About CF

Cystic Fibrosis is…

…a progressive, genetic (inherited) disease affecting well over 30,000 Americans. It causes the body to produce abnormally thick and sticky mucous that affects the entire body. CF can (and most often will) lead to lung and sinus disease, wreak havoc with the gastrointestinal system (including the pancreas and liver), cause poor growth (due to lack of absorbtion in the GI tract), and even affect fertility. Damage to the pancreas can also cause something known as CFRD ~ Cystic Fibrosis Related Diabetes. Though mostly known for the complications it causes the lungs, many of the other symptoms can be just as severe. (Click herefor more in-depth info.)

A child born to a couple who are both carriers the defective CF gene has a 25% chance of having Cystic Fibrosis; a 50% chance of being a carrier of the defective gene (but not have CF) and a 25% chance of being neither a carrier nor having CF. It is estimated that approximately 1 in 31 Americans are symptomless carriers of this defective gene.

Some symptoms of CF can include:

~ very salty-tasting skin

~ difficulty gaining weight despite a large appetite

~ bulky, frequent, greasy, and foul-smelling stools

~ sinus problems (polyps and infections)

~ coughing, breathing troubles, repeated pneumonias, etc.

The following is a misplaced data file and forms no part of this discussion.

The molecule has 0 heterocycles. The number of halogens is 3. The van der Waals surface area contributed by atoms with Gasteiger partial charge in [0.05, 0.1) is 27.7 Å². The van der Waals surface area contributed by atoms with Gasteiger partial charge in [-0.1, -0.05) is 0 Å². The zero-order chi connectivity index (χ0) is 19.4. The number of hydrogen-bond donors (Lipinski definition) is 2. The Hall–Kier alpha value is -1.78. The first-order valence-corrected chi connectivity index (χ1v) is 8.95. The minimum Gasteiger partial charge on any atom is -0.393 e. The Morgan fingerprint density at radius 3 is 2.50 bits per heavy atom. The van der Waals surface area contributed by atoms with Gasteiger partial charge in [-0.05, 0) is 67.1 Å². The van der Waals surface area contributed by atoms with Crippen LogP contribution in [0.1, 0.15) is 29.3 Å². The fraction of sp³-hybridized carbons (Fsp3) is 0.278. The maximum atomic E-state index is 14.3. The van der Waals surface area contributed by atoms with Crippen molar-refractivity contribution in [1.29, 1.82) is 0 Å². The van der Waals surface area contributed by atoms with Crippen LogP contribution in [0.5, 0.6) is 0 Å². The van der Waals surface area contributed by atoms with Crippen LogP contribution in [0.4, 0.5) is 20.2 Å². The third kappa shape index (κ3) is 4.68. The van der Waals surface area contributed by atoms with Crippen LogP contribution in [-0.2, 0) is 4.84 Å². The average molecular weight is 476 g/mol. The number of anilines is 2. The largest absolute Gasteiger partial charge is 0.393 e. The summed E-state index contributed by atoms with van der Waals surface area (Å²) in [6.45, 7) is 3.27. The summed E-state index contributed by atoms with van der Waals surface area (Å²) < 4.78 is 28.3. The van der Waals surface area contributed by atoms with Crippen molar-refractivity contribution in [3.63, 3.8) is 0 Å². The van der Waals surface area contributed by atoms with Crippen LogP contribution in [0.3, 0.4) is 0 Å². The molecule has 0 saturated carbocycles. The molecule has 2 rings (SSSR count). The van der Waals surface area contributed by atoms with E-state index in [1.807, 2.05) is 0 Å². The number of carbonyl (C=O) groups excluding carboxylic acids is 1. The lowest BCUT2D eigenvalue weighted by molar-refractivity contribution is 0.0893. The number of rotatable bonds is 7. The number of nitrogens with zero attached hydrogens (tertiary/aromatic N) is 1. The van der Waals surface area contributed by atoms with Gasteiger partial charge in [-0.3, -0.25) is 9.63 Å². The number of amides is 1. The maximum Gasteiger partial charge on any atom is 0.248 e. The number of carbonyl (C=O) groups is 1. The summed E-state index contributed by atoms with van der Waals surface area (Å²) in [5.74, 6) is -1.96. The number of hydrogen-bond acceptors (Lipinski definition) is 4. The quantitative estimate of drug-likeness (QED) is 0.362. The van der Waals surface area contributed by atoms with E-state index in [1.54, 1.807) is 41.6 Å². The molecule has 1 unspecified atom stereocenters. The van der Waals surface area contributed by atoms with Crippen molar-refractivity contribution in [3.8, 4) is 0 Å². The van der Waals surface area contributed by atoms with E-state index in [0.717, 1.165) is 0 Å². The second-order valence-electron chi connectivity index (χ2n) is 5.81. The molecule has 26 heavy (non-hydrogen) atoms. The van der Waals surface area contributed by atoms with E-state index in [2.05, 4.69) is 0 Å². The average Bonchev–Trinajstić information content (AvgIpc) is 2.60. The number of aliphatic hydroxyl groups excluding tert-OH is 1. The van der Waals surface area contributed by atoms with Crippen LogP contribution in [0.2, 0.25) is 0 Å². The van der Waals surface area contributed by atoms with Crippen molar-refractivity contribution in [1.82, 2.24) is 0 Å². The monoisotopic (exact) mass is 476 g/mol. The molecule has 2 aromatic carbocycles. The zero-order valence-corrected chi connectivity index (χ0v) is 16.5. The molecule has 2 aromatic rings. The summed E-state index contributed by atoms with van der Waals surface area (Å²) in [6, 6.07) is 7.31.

While these are general symptoms, there are many different ways CF can manifest itself within the body. There are also numerous different mutations and combinations of the CF gene that provide for a varying degree of symptom occurences and levels of severity.

Most people living with CF need to take supplemental digestive enzymes to help them digest and properly the absorb the fat and nutrients from their food; the people in this group are considered to be pancreatic insufficient. A much smaller minority of CF patients do not require the supplemental enzymes; they are considered to be pancreatic sufficient.

Daily airway clearance techniques (including nebulizer and inhaler treatments) are necessary to help keep the lungs clear of the sticky mucous.

Although there are a wide variety of medical therapies available today that help to provide some control of some aspects of the disease, none of them are cures. However, it does give us hope that even more effective treatments will eventually be discovered to continue to shape the way we treat the disease ~ and to continue to improve the quality of life for those living with it. Lung transplants (as well as liver and other organs) are not the answer; they are a bandaid used as an attempt to prolong (and improve the quality of) life and are not very sucessful for so many. Many more die waiting for a transplant. There are some inspirational success stories, but unfortunately those are few and far between. That said, please consider registering as organ donor; you can be someone’s hero.

The current median age for someone with CF (as reported by the Cystic Fibrosis Foundation) is around 37 years. While that is phenomenal progress, we still need to recognize that HALF of all CF patients do not make it that far and we are losing young people every day.